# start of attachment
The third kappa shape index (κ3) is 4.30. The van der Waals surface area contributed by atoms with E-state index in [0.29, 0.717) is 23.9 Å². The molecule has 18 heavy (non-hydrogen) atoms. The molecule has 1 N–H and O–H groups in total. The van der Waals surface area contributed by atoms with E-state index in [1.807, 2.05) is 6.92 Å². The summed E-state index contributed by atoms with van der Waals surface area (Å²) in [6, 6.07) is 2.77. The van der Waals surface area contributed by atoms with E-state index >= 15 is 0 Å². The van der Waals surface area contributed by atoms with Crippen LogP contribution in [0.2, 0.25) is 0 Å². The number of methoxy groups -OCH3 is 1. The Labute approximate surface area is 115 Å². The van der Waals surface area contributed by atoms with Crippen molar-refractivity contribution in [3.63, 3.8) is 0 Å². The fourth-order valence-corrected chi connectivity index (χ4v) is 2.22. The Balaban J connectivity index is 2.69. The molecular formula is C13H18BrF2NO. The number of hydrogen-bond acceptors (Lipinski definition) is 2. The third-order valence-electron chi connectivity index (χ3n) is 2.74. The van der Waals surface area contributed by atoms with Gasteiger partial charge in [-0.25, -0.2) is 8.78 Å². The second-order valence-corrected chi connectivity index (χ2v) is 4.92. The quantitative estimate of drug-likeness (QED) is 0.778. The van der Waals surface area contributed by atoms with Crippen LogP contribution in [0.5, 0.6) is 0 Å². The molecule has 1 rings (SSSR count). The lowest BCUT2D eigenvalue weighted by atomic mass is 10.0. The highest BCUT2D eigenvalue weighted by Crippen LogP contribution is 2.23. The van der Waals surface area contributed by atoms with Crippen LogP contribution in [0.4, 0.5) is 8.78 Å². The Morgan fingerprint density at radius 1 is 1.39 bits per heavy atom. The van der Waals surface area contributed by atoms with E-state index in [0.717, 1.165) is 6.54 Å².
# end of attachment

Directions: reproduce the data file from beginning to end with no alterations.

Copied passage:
The third kappa shape index (κ3) is 4.30. The van der Waals surface area contributed by atoms with E-state index in [0.29, 0.717) is 23.9 Å². The molecule has 18 heavy (non-hydrogen) atoms. The molecule has 1 N–H and O–H groups in total. The van der Waals surface area contributed by atoms with E-state index in [1.807, 2.05) is 6.92 Å². The summed E-state index contributed by atoms with van der Waals surface area (Å²) in [6, 6.07) is 2.77. The van der Waals surface area contributed by atoms with E-state index >= 15 is 0 Å². The van der Waals surface area contributed by atoms with Crippen LogP contribution in [0.2, 0.25) is 0 Å². The number of methoxy groups -OCH3 is 1. The Labute approximate surface area is 115 Å². The van der Waals surface area contributed by atoms with Crippen molar-refractivity contribution in [3.63, 3.8) is 0 Å². The fourth-order valence-corrected chi connectivity index (χ4v) is 2.22. The Balaban J connectivity index is 2.69. The molecular formula is C13H18BrF2NO. The number of hydrogen-bond acceptors (Lipinski definition) is 2. The third-order valence-electron chi connectivity index (χ3n) is 2.74. The van der Waals surface area contributed by atoms with Gasteiger partial charge in [-0.25, -0.2) is 8.78 Å². The second-order valence-corrected chi connectivity index (χ2v) is 4.92. The quantitative estimate of drug-likeness (QED) is 0.778. The van der Waals surface area contributed by atoms with Crippen LogP contribution in [0.5, 0.6) is 0 Å². The molecule has 1 rings (SSSR count). The lowest BCUT2D eigenvalue weighted by atomic mass is 10.0. The highest BCUT2D eigenvalue weighted by Crippen LogP contribution is 2.23. The van der Waals surface area contributed by atoms with Crippen LogP contribution in [0.4, 0.5) is 8.78 Å². The Morgan fingerprint density at radius 1 is 1.39 bits per heavy atom. The van der Waals surface area contributed by atoms with E-state index in [0.717, 1.165) is 6.54 Å².